Monopulse is an established array processing technique for fast and accurate angle estimation. This technique has been generalized to space-time array processing of any dimension. And now Is being developed in Germany for rescue operations. (Source: Macarena Varela)

Research Drone to Act as Rescue Tool by Listening for Screams in Disaster Sites

In the wake of even more demolition on the Champlain Towers of Surfside Florida, the urgency to find more people alive is fading quickly. After finding almost 3 dozen bodies so far under the original collapse on June 24th of this year, it was determined to bring down the rest of the buildings. It was a danger to the rescue crews.

There are many tools being used in this rescue effort and now comes news of another tool as yet not fully developed but it’s very close. is a website that produced a piece about drones listening for humans screams to zero in on them. No, it’s not what you might be thinking. Not Terminator horror stuff, but more like when mom hears you yell and she comes running to see what’s wrong.

It’s an idea that uses multiple microphones attached to drones to listen for human voices or screams in the rubble of a building or on a battlefield.

Drones are already used in search and rescue efforts, capable of reaching areas that are difficult to access as well as covering a lot of ground much more quickly than humans or dogs. However, such efforts typically rely on a human monitoring a camera mounted on a drone. Locating victims of a disaster quickly is often critical to their survival, so any technology that helps first responders find them is useful.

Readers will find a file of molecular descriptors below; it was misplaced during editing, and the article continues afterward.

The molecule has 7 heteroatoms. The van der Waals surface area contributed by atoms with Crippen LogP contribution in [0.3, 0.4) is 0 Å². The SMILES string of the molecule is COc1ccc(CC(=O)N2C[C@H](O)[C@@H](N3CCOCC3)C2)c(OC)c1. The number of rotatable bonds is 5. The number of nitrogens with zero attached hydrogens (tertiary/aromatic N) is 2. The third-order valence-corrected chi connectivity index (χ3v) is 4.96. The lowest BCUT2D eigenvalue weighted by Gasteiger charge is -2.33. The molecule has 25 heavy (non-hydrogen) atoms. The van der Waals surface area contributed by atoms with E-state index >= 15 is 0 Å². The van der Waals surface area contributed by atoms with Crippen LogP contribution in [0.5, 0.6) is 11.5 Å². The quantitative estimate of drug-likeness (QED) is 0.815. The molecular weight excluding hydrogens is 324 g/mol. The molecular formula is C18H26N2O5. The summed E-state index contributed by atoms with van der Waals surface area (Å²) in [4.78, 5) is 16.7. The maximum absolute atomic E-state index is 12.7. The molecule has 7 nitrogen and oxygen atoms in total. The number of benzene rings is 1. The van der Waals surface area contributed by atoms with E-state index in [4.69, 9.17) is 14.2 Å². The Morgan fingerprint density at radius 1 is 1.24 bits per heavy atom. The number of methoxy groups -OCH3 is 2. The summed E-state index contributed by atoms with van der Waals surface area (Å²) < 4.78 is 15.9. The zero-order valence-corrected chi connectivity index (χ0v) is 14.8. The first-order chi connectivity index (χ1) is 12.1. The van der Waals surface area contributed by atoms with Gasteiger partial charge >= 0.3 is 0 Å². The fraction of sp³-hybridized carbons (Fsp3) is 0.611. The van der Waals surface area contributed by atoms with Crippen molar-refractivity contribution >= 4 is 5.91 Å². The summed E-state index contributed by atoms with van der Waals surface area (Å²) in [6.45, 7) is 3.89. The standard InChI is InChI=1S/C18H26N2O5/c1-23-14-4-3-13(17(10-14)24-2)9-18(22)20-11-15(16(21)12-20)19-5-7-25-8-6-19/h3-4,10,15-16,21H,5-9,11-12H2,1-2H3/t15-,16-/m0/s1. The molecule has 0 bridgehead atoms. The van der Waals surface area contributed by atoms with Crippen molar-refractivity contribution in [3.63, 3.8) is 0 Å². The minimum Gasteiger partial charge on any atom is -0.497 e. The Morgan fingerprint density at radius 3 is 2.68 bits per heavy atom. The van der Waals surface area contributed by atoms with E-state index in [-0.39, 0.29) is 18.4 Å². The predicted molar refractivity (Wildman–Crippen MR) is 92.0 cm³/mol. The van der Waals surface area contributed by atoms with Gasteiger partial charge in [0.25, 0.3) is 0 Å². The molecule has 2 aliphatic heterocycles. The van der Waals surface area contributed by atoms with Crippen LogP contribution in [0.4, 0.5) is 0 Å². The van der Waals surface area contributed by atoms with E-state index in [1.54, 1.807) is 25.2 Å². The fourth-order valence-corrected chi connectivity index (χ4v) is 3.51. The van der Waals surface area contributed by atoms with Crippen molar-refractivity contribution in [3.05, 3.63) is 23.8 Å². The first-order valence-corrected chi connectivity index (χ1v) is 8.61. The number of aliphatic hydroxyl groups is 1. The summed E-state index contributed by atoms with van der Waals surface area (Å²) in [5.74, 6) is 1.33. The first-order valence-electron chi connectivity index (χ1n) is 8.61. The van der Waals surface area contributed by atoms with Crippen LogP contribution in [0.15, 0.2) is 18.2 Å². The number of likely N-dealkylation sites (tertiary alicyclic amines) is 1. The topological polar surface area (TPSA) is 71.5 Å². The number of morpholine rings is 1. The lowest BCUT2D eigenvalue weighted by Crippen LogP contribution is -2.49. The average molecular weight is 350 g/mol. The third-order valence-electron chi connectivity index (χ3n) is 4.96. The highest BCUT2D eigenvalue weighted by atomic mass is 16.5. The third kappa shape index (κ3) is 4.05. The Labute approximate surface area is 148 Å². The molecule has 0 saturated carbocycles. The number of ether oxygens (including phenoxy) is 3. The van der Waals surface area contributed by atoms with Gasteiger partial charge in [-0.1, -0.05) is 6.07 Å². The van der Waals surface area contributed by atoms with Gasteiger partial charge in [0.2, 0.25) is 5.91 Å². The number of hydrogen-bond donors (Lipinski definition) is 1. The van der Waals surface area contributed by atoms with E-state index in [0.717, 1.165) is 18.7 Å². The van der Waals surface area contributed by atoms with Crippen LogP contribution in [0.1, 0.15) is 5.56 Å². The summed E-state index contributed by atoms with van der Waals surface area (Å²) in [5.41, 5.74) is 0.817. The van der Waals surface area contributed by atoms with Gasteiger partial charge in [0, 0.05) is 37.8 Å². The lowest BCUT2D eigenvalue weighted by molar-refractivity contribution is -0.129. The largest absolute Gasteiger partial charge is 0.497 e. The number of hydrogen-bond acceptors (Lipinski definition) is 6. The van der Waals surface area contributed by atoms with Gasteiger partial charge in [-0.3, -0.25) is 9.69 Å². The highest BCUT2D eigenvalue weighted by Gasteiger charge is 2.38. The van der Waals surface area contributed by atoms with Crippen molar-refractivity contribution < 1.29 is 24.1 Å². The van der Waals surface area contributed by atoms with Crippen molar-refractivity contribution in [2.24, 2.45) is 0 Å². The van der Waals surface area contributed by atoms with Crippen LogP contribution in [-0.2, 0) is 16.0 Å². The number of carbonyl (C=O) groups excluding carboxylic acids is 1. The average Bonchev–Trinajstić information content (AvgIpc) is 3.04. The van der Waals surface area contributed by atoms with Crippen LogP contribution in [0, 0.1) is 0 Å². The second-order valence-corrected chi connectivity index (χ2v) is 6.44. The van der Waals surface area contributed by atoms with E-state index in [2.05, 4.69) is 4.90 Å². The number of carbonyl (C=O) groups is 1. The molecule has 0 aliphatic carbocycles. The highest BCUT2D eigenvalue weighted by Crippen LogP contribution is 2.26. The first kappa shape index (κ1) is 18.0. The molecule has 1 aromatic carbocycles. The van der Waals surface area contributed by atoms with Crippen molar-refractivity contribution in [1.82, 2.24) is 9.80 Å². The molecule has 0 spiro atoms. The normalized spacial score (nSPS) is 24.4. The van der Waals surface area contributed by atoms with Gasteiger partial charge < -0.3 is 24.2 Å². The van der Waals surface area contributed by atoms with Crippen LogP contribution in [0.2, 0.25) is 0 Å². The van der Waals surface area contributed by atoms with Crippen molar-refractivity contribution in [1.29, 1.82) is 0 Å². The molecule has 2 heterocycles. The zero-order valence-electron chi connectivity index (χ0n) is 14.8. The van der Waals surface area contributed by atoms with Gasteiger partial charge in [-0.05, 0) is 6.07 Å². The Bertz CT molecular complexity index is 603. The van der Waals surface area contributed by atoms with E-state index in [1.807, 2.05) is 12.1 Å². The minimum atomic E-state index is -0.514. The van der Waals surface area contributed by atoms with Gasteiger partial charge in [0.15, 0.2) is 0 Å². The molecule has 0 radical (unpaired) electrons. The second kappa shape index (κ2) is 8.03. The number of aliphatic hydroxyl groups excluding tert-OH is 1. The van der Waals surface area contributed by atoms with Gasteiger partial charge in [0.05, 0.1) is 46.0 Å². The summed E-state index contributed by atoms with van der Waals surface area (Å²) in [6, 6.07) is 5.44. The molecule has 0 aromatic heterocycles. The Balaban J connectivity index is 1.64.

Researchers from Germany’s Fraunhofer Institute for Communication, Information Processing and Ergonomics (Fraunhofer FKIE) are developing scream-seeking drones to help rescue workers quickly find people who are trapped or injured in emergency situations. Mounting an array of microphones onto a drone, the researchers can hone in on screams by using processing techniques such as beamforming, which enables the microphones to detect which of them is closest to a sound and then hone in on it.

So even though it may sound like an evil takeover by the robots/drones of tomorrow, it’s actually going to save far more lives than is currently possible. Drones are even rescuing people at sea.

Speaking to Mashable via email, researcher Macarena Varela explained that she and colleagues Wulf-Dieter Wirth and Manfred Okum previously developed a similar system in 2016, but it had been too big and heavy to mount on a drone.

“Since MEMS microphones are so small and affordable, we are planning to double the amount of microphones in the near future instead of reducing them,” said Varela.

The research was presented at the Acoustical Society of America’s 180th meeting in June.

“In previous tests in the lab, we were able to detect impulsive sounds, such as clapping, having rotor noises present,” said Varela. “We are currently processing the data with the drone flying.”

In some emergencies, drones may actually be the precursor to rescuers who then pull victims out of the rubble.